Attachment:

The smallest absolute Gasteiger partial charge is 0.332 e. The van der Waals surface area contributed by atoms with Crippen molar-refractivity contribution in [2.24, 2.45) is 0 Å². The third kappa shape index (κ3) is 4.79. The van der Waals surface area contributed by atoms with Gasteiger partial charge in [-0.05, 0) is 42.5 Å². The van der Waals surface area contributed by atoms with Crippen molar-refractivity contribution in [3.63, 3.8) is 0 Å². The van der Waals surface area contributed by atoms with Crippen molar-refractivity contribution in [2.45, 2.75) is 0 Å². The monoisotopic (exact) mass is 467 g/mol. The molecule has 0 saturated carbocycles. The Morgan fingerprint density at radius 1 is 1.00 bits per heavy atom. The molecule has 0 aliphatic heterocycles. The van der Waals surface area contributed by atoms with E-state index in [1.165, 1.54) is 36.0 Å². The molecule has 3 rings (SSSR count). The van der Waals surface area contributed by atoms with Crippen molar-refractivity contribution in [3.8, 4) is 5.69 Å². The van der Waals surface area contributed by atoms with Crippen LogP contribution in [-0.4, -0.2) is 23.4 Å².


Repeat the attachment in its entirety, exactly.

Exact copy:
The smallest absolute Gasteiger partial charge is 0.332 e. The van der Waals surface area contributed by atoms with Crippen molar-refractivity contribution in [2.24, 2.45) is 0 Å². The third kappa shape index (κ3) is 4.79. The van der Waals surface area contributed by atoms with Gasteiger partial charge in [-0.05, 0) is 42.5 Å². The van der Waals surface area contributed by atoms with Crippen molar-refractivity contribution in [3.63, 3.8) is 0 Å². The van der Waals surface area contributed by atoms with Crippen molar-refractivity contribution in [2.45, 2.75) is 0 Å². The monoisotopic (exact) mass is 467 g/mol. The molecule has 0 saturated carbocycles. The Morgan fingerprint density at radius 1 is 1.00 bits per heavy atom. The molecule has 0 aliphatic heterocycles. The van der Waals surface area contributed by atoms with E-state index in [1.165, 1.54) is 36.0 Å². The molecule has 3 rings (SSSR count). The van der Waals surface area contributed by atoms with Crippen molar-refractivity contribution in [3.8, 4) is 5.69 Å². The van der Waals surface area contributed by atoms with Crippen LogP contribution in [-0.4, -0.2) is 23.4 Å².